ZIMBABWE has dumped a US$6.5 billion nuclear energy deal with a South African investor, opting instead to do business with the Russian government, after the Office of the President and Cabinet frustrated an ambitious plan by an investor from the neighbouring country, The NewsHawks has established.
A perennial energy deficit, worsened by antiquated power plants and limited investment in the capital-intensive sector, has become a major obstacle to economic development.
Information gathered by The NewsHawks shows that nearly two months after proposing an ambitious power project, little progress has been made on the nuclear deal. The proposal, according to a document seen by this publication, was expected to commence in 2023.
Since 2018, a total of 30 African countries including Egypt, Ghana, Kenya, Morocco, Nigeria, Niger and Sudan have been considering nuclear power.
Despite concerns over radiation, nuclear power is considered competitive as it has no carbon emissions and is reliable.
These countries have already engaged with the International Atomic Energy Agency (IAEA) to assess their readiness to embark on a nuclear programme.
One of the lead partners who spoke to The NewsHawks on condition of anonymity said the investors are now considering working with South Sudan and Burundi.
“I recommended three nuclear power plants in Zimbabwe which would add 3 600 megawatts to the country’s supply, and can supply Botswana, Mozambique and South Africa as a back-up,” said the source in a telephone interview.
“It has been 18 months since I engaged senior government officials from the Foreign Affairs minister and the Office of the President and Cabinet. We were informed that President Emmerson Mnangagwa was pleased with our project but we have been frustrated by the Office of the President and Cabinet.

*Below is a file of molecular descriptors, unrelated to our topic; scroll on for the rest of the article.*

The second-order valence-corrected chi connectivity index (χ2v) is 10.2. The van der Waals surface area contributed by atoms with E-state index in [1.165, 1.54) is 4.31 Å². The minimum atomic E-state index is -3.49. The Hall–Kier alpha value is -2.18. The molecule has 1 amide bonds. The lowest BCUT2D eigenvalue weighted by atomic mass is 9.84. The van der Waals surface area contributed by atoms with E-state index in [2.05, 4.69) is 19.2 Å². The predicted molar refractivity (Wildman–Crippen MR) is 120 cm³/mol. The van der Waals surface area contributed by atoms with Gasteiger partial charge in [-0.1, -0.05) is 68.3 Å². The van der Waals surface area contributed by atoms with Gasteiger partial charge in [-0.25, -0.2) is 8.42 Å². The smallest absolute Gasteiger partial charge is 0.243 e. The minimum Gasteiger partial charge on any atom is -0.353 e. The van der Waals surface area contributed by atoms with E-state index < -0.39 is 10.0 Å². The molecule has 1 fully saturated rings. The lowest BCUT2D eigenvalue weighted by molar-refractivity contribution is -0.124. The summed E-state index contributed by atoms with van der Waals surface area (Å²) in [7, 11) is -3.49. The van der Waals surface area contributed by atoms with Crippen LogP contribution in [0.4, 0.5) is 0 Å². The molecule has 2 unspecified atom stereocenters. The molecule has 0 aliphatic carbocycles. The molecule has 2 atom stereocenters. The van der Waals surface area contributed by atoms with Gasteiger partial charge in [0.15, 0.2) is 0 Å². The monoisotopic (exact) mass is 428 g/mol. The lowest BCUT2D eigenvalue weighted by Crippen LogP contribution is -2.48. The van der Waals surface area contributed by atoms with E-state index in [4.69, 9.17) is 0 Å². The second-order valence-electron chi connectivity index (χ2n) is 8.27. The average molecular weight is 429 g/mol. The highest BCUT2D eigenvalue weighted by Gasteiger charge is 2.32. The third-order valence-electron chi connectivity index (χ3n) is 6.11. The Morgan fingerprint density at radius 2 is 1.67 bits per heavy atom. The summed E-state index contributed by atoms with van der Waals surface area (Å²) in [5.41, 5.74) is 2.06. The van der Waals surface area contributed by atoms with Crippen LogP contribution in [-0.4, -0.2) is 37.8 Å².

“As it is, Russia is having to loan Egypt 80% of the funds to build their nuclear power station. Egypt will be in debt with Russia for decades to come as the amount owed will grow due to interest,” said a source.
“A country that is interested in pursuing an energy deal would have to spend at least US$550 million on loan repayments just for the construction of a micro power plant, not including the debt that could arise if certain areas fail to pay their power bill, monthly maintenance etc. The total debt for some countries could be between US$550 million and US$4 billion annually.
“Thus, Zimbabwe now has the opportunity to carry out an energy deal and supply other nations, as the funding scheme designed is solid and covers all costs so there will be none for Zimbabwe.”
Jorum Gumbo, Zimbabwe’s minister of State in Charge of Policy Implementation, could not be reached for comment at the time of publication.
Last month, cabinet approved the signing of an agreement with the Russian government as Zimbabwe explores nuclear energy possibilities.
“Cabinet considered and approved the memorandum of understanding between the Republic of Zimbabwe and the Russian Federation State Atomic Energy Corporation, which was presented by the Attorney-General on behalf of the chairman of the cabinet committee on legislation,” Information minister Monica Mutsvangwa told journalists last month.
“The memorandum seeks to facilitate higher level of cooperation between the two countries in the use of nuclear energy, by laying a foundation for the execution of the agreed areas of cooperation.”
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